In his weekly Q&A, the former Longhorn receiver is up in arms over the offensive side of the football. He has some strong suggestions on the future of the program.
Walker: 'It is completely unacceptable to lose to Iowa State.'
What is your gut reaction from the loss to Iowa State?
Johnny Walker: First thing's first – it is completely unacceptable to lose to Iowa State. I think Greg Davis needs to resign as the offensive coordinator. I'm not for firing him, and I think he can stay on as the quarterback's coach, but I think its time to hand over the reins to Major Applewhite and let him call plays. I'm not for bashing on coaches, but I saw a big problem yesterday. When you're playing against a team in Iowa State that had lost by six touchdowns each of the past two weeks, surely there's something Utah and Oklahoma did to exploit something in their defense. You would think you'd have a game plan that featured some of what they did or at least something you do similarly that you feel will work just as well. They had no game plan. That part has nothing to do with players or anything like that – it is 100 percent coaching and that's completely unacceptable.
Has it really gotten to the point on offense where a change in play callers would be the answer?
JW: Yes. For Texas to score six points through three quarters against what might be one of the worst defenses in the country is incomprehensible. I just think to be in the position they're in right now, what they need is something new on offense. There's really nothing else you can say. I don't see what it would hurt to let Major Applewhite call plays. The type of effort in game planning I saw deserves a demotion. Iowa State had a game plan and they executed it while Texas had no game plan. Now, I'll say this, I would have thought Iowa State would have scored some points, but not 28. I really feel like the offense put the defense in some bad spots, but for the defense to give up 28 points to Iowa State – that's unacceptable no matter how you want to look at the situation.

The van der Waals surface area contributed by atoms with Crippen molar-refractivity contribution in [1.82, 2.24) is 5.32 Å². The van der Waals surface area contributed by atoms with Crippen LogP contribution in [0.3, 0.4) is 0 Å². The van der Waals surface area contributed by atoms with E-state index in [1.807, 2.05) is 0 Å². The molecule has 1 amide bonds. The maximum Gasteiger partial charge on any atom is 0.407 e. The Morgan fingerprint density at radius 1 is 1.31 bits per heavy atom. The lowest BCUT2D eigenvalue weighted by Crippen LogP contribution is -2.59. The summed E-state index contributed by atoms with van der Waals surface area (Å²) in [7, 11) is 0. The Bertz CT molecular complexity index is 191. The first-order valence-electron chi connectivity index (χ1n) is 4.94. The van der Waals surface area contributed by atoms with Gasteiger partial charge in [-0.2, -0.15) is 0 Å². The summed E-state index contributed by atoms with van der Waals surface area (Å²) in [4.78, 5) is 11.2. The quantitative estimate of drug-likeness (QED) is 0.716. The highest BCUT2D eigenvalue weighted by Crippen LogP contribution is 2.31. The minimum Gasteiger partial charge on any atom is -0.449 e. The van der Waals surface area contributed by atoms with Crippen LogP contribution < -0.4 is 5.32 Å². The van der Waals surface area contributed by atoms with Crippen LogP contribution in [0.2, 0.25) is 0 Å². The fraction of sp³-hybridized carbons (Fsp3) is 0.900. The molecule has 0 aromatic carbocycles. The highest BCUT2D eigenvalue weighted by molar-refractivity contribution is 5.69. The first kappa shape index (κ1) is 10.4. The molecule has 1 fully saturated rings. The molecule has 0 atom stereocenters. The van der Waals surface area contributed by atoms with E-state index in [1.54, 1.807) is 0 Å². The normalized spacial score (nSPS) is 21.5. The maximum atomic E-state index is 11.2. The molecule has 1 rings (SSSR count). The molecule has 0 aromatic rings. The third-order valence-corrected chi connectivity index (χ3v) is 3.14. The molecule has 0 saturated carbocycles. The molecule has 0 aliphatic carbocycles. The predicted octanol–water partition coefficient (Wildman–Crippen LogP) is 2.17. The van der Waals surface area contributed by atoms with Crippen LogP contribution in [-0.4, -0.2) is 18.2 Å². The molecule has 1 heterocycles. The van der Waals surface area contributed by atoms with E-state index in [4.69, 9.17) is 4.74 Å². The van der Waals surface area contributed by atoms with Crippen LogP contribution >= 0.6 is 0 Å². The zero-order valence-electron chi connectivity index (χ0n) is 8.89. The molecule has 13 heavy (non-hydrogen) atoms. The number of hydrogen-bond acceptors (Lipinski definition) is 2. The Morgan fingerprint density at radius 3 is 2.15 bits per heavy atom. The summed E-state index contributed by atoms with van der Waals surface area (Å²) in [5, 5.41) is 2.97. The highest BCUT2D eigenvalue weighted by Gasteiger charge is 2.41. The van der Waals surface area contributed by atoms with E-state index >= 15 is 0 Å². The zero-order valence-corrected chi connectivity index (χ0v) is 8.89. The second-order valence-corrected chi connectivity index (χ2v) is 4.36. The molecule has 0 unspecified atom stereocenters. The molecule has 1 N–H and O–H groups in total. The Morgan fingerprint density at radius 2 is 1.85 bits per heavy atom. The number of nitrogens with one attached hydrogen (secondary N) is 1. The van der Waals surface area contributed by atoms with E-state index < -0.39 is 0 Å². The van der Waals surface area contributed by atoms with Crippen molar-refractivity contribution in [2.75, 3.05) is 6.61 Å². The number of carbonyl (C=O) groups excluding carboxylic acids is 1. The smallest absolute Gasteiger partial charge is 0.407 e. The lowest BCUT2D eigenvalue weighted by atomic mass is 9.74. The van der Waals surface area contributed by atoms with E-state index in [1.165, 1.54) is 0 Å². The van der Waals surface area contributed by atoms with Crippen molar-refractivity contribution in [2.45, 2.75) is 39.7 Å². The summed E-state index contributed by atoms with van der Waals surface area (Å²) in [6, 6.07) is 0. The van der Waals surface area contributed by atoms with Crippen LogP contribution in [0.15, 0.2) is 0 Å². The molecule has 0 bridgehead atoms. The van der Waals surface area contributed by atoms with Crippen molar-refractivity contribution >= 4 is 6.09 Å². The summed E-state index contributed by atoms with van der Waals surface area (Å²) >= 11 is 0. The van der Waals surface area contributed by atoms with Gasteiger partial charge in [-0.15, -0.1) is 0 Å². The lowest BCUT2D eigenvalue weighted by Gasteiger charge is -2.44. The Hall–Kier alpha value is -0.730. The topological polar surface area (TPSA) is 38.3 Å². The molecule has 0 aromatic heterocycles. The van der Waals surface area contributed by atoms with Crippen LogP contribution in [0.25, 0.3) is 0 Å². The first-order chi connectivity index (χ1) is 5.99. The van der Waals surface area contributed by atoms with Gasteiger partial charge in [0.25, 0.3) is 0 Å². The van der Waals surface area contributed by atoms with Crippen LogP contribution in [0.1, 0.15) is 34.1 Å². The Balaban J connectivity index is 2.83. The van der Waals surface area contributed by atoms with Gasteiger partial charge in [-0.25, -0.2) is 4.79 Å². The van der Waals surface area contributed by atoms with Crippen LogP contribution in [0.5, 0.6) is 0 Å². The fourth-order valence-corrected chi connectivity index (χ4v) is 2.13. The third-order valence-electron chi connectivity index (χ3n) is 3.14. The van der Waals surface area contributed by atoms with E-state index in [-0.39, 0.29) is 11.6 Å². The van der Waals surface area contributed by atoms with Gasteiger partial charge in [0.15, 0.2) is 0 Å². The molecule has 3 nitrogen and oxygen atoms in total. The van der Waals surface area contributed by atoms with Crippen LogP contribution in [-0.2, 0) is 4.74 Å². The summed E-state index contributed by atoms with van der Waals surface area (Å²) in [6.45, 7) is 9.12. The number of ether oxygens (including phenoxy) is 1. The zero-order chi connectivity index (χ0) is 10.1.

There was talk, yet again, after the game about an arrogance or a sense of entitlement with this team. Is that a major issue?
JW: I hear talk of player arrogance, but for there to be no real game plan and this team as a whole being completely unprepared, to me that's arrogance among the coaches. It looks to me like they just went into this one thinking that their guys were good enough to beat Iowa State just because and without any kind of mental preparation. It works both ways.
D.J. Monroe got one carry against Iowa State. What's your take on the way he was used?
JW: I've screamed and hollered all year, as have a lot of people, about D.J. Monroe. I don't know how in the world you justify giving him one carry where he gets 10 yards, he's averaging 10 or 11 yards every time he touches the ball, and not letting him touch it again. We've heard that he's not this or he's not that, but for him to not be a part of the offense is totally unacceptable. That's the coaches not doing their job. They have to find a way to get him on the field because there are no more excuses. They keep saying they're going to, but it's about time they actually do it. He's their most explosive playmaker and if they plan on this offense having any success, they have to get the ball in his hands.
About the staff, do you think things need to be looked at there after the season?
JW: I think they need to make the one move immediately. Having been an offensive coordinator before, I've had to relinquish my duties because I felt like the job I was doing wasn't what the team needed and the job I was doing wasn't helping us win. I think you should give Major Applewhite the chance to see what he can do – see if he can bring some new creativity and some new energy to the offense. I mean, it can't be any worse than what we've seen. You don't have anything to lose. I think it just might be time for a change there.
Other than the obvious, what was the most disappointing thing about the loss?
JW: It’s frustrating because Oklahoma lost and Texas had a great opportunity to turn their season completely around and be right back in the hunt in the South Division and compete for a conference championship. Well, they didn't come out mentally prepared and got beat and now they are back at square one. It’s just disappointing all the way around.
The Texas offensive line has been under the microscope this year. What's your take on that group after this week?
JW: I don't completely fault Mac McWhorter for the offensive line issues. I think he's a good offensive line coach and I don't think you can put all of the blame on him at all. They don't have a great offensive line, and they don't have the personnel they used to have, but I think the scheme is part of it as well. This offense puts our linemen in bad situations sometimes because this group just isn't as strong as the ones they've had in year’s past. I don't think as an offense the staff has done a good job of playing to the strengths of that group.
How do you feel the wide receivers performed on Saturday and where do you see that group right now?